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United States v. Randall

United States Court of Appeals, Fifth Circuit

May 22, 2019

UNITED STATES OF AMERICA, Plaintiff - Appellee,
v.
JASON LEE RANDALL, Defendant-Appellant

          Appeal from the United States District Court for the Northern District of Texas

          Before STEWART, Chief Judge, and SOUTHWICK and ENGELHARDT, Circuit Judges.

          KURT D. ENGELHARDT, Circuit Judge.

         Having entered a guilty plea to a four-count indictment charging him with production, transportation, and possession of child pornography, as well as committing a felony offense involving a minor while being required to register as a sex offender, all in violation of 18 U.S.C. §§ 2251(a), 2252A(a)(1), 2252A(a)(5)(B), and 2260A, Jason Lee Randall appeals his sentence of imprisonment. Specifically, Randall challenges, on plain error review, the procedural correctness of the district court's calculation of his total offense level. Finding plain error in the district court's offense level calculation, we VACATE Randall's sentence and REMAND for re-sentencing consistent with this opinion.

         I.

         With respect to the production count (Count I), Randall admitted that he used an alias, pretending to be a minor female, and asked Jane Doe 5 (JD5), a 10-year-old female, to create a visual depiction of herself engaging in sexually explicit conduct. JD5 complied and sent the depiction to Randall. JD5, however, was by far not Randall's only victim. Rather, according to the presentence report (PSR), which the district court adopted as modified, [1] an investigation revealed that Randall, a registered sex offender, had held himself out as a 12-year-old female on various social media platforms and messaging services, while encouraging other minor females to "exchange" nude and sexually explicit photographs and videos.[2] See PSR ¶¶ 13-23.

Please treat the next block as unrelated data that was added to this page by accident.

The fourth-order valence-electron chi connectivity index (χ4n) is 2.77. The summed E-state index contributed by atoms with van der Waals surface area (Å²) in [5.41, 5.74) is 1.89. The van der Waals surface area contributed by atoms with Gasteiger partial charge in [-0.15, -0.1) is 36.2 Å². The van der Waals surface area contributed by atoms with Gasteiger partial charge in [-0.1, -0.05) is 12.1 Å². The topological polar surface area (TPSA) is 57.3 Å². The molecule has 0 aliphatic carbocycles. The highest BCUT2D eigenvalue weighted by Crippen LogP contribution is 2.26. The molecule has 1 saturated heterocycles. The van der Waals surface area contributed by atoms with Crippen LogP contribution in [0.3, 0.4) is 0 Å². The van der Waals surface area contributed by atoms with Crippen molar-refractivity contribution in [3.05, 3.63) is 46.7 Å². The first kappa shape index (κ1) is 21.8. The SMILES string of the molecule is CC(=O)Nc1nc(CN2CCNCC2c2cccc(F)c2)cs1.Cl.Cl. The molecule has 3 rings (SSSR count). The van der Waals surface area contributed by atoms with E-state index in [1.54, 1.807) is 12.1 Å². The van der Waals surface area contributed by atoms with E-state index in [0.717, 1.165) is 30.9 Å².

Officers determined that Randall solicited and distributed sexually graphic images and videos on several platforms with a number of prepubescent minor females and was aware that he was communicating with minors. Id. at ¶¶ 26-27, 30. As part of the investigation, law enforcement officials were able to confirm the identity of 16 prepubescent minor females, including JD5, the subject of the production count in the indictment.[3] Id. at ¶ 31.

         The probation officer also confirmed that "during his communications with the victims, Randall sent images and videos depicting the sexual abuse of minors, to include prepubescent [sic] in an effort to persuade each victim to produce the same." Id. at ¶32. The communications included Randall's distribution of a video depicting JD5, engaged in a sex act, to Jane Doe 6 (JD6) and an as-yet-unidentified victim, in an effort to convince them to produce additional videos. Id. The probation officer's own review also confirmed that, in addition to JD5, Randall's direct messages with five of the prepubescent victims-Jane Doe 3 (JD3), Jane Doe 4 (JD4), Jane Doe 7 (JD7), Jane Doe 9 (JD9), and Jane Doe 10 (JD10)-showed that the victims had produced sexually graphic videos or images at his instruction. Id. at ¶ 45.